It was five years after that failure before the idea crept back into my mind. This time, it stayed.… Read the rest
This is a quick post to say how much FUN I had this weekend at the Trifecta Meetup. Our whole family loved getting to meet Lisa, Tara, Deana, and Lance. The Burson kiddos clicked instantly with Caroline and Sam, and Caroline kidnapped Deana for a walk down the beach collecting seashells.… Read the rest
She never threw anything away.
Recycled, yes. GAVE away, yes. Donated to charity, rarely. But never outright pitched. In fact, she went to yard sales and dragged in MORE SHIT every week.… Read the rest
I pelted into the house with one mowing glove tucked under my arm.“Sam, the blackberries are finally ripe!”
Scott laughed. “They going to rot before we can get out there?”
“No… but … come on.” In the five years since we moved to Alabama, I have not once plucked our bushes. They grow out of sight, along a tree line, and I always check at the wrong time. Fruits and vegetables ripen a month earlier in the South than in the Midwest. By the time I remember to look in July, everything except the peach tree has long since withered.
“I want a big bucket.” Sam, at least, understood my urgency.… Read the rest
“What time did the ghost appear?” The spectrologist adjusted his laptop.
“Midnight.” Dana, the large woman sitting beside him on the couch, edged closer, looking over her shoulder.
“But…” The smaller woman, Beth, fidgeted in her chair. “That means it wasn’t… wasn’t midnight. If it’s twelve o’clock in here, it’s already twelve oh five in the bedroom and nearly …”
“But midnight exactly in this room.” Again, Dana edged closer.
The sisters contradicted each other this way throughout the interview. What time did they eat dinner? (Five, five oh five, quarter past five.) Go to bed? (Nine, nine oh five, nine fifteen).… Read the rest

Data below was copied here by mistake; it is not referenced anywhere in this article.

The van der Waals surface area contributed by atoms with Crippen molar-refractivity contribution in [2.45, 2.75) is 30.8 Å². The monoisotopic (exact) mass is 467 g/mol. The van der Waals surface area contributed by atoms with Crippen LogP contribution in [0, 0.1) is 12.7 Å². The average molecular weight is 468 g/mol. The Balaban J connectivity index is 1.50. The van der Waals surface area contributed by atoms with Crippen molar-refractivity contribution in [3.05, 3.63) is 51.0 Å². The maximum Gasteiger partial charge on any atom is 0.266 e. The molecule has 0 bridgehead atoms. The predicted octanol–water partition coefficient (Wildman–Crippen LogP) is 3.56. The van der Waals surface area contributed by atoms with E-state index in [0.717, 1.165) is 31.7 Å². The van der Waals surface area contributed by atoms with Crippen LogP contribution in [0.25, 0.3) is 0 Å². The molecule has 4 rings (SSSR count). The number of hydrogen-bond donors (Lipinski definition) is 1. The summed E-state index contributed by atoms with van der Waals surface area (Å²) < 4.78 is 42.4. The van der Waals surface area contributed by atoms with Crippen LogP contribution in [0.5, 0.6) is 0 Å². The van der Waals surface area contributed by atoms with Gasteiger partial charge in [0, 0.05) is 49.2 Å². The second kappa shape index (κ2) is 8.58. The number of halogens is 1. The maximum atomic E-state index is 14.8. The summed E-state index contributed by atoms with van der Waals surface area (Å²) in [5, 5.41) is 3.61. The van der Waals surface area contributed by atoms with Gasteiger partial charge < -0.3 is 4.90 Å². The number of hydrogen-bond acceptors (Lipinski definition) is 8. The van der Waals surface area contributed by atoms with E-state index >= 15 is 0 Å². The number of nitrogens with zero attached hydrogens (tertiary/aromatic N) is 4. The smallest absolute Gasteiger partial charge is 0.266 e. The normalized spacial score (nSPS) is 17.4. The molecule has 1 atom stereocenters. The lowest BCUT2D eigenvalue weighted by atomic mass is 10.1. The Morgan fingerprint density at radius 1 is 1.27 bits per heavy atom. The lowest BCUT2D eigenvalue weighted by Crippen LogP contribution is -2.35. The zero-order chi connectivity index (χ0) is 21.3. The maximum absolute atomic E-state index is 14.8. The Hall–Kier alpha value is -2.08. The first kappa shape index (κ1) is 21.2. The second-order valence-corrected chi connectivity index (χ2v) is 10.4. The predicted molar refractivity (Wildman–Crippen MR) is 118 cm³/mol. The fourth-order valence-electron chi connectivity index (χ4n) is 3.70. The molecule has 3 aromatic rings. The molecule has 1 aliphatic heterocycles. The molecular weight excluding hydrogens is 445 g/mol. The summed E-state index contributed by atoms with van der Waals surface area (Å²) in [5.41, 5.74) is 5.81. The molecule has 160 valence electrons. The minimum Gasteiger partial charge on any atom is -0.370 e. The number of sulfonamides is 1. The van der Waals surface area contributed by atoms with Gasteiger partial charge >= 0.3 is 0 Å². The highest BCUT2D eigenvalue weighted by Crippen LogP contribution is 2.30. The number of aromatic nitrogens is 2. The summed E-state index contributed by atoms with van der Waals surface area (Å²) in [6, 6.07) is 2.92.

1) Sandra Tyler from A Writer Weaves A Tale puts together an ezine called Woven Tale Press. She did me the honor of including my prose poem Hope Is in the second issue. I’m touched and honored by her recognition. The other pieces in the ‘zine are all excellent, and each one has a link back to the blogger’s homepage. This is not the same as reblogging , which I abhor. Sandra has edited these pieces (with the permission of and collaboration from their authors) and enhanced them with illustrations. She’s formatted pages and created an amazing publication.… Read the rest
I did not. “I feel a lot of things. I can’t tell which is right until I see how I look.”
My Yoga teacher tucked her ass up and hoisted her back towards the ceiling. “Try for that.”
“How will I know I look like what you look like if I can’t see what I look like?”
She sat up and pushed me into a reclining pose. “Concentrate on your Mula Bandha. Tilt your pelvis to make that flat back. Then lock it into your Uddiyana Bandha.… Read the rest
Killer Nashville pretty much jumped out of my computer screen as the perfect place for me, since I was shopping a murder mystery. I signed up to talk to editors and agents, and I sent a couple of short story manuscripts for critique by published authors.
The authors were fabulous. All of the editors and agents were awesome, but one really stood out.… Read the rest
I shut down the computer twice, but the e-mail didn’t vanish. It’s been four days now, and it still hasn’t gone away. My world is aslant. The editor wrote; she wants my book.
For the voting public, that last compound sentence probably invalidates the 33 words of first person narrative. Although I am still technically writing in the first person, I have stepped slightly outside to make generic observations. Possibly, it’s still considered appropriate or close enough for country, since the two third person statements (“The editor wrote; she wants…”) are actually my observations. But it’s too esoteric. I think it’s fair game to enter, but vote for someone else, someone who isn’t blowing their own horn, K?… Read the rest
It’s the worst emotion for someone like me. It’s intricately bound up with expectations and desires, and I don’t handle disappointment well. Can I tell you something? I finished a novel two years ago. I’ve talked with a potential publisher twice. The editor at the publishing house is really interested, and yet every time I’ve gotten ready to send, I’ve stopped.
I thought for awhile that I had submission terrors. That I suffered from an internal certainty that once the piece was out there it would turn out to be shit when someone else judged it. But then I realized I’ve been sending other, less polished things out, short stories, nonfiction pieces, and some have been accepted and others rejected, and I’ve been fine with it.… Read the rest